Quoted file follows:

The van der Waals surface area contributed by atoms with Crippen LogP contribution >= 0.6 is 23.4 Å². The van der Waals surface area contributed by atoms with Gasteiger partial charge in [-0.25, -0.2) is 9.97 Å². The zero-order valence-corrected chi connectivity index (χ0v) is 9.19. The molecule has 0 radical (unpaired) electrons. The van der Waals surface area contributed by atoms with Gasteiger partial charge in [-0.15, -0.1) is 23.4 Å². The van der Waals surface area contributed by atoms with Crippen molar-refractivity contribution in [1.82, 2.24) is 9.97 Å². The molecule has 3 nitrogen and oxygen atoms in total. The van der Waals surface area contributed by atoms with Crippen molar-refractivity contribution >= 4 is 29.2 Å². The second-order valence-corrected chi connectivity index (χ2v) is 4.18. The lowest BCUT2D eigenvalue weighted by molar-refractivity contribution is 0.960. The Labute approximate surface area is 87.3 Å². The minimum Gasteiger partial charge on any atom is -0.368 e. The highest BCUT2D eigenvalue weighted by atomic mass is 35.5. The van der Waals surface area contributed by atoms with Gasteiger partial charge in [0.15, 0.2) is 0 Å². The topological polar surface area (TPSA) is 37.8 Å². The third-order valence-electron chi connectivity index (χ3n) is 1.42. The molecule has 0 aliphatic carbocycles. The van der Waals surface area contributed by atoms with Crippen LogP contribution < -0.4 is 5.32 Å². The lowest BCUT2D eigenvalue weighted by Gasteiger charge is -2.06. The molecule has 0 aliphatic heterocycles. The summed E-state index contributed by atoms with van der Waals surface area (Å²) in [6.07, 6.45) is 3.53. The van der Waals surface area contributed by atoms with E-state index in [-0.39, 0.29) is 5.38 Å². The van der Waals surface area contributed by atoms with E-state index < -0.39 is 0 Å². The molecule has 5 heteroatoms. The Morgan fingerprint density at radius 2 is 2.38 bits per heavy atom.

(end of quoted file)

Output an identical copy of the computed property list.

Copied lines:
The van der Waals surface area contributed by atoms with Crippen LogP contribution >= 0.6 is 23.4 Å². The van der Waals surface area contributed by atoms with Gasteiger partial charge in [-0.25, -0.2) is 9.97 Å². The zero-order valence-corrected chi connectivity index (χ0v) is 9.19. The molecule has 0 radical (unpaired) electrons. The van der Waals surface area contributed by atoms with Gasteiger partial charge in [-0.15, -0.1) is 23.4 Å². The van der Waals surface area contributed by atoms with Crippen molar-refractivity contribution in [1.82, 2.24) is 9.97 Å². The molecule has 3 nitrogen and oxygen atoms in total. The van der Waals surface area contributed by atoms with Crippen molar-refractivity contribution >= 4 is 29.2 Å². The second-order valence-corrected chi connectivity index (χ2v) is 4.18. The lowest BCUT2D eigenvalue weighted by molar-refractivity contribution is 0.960. The Labute approximate surface area is 87.3 Å². The minimum Gasteiger partial charge on any atom is -0.368 e. The highest BCUT2D eigenvalue weighted by atomic mass is 35.5. The van der Waals surface area contributed by atoms with Gasteiger partial charge in [0.15, 0.2) is 0 Å². The topological polar surface area (TPSA) is 37.8 Å². The third-order valence-electron chi connectivity index (χ3n) is 1.42. The molecule has 0 aliphatic carbocycles. The van der Waals surface area contributed by atoms with Crippen LogP contribution < -0.4 is 5.32 Å². The lowest BCUT2D eigenvalue weighted by Gasteiger charge is -2.06. The molecule has 0 aliphatic heterocycles. The summed E-state index contributed by atoms with van der Waals surface area (Å²) in [6.07, 6.45) is 3.53. The van der Waals surface area contributed by atoms with E-state index in [-0.39, 0.29) is 5.38 Å². The van der Waals surface area contributed by atoms with E-state index < -0.39 is 0 Å². The molecule has 5 heteroatoms. The Morgan fingerprint density at radius 2 is 2.38 bits per heavy atom.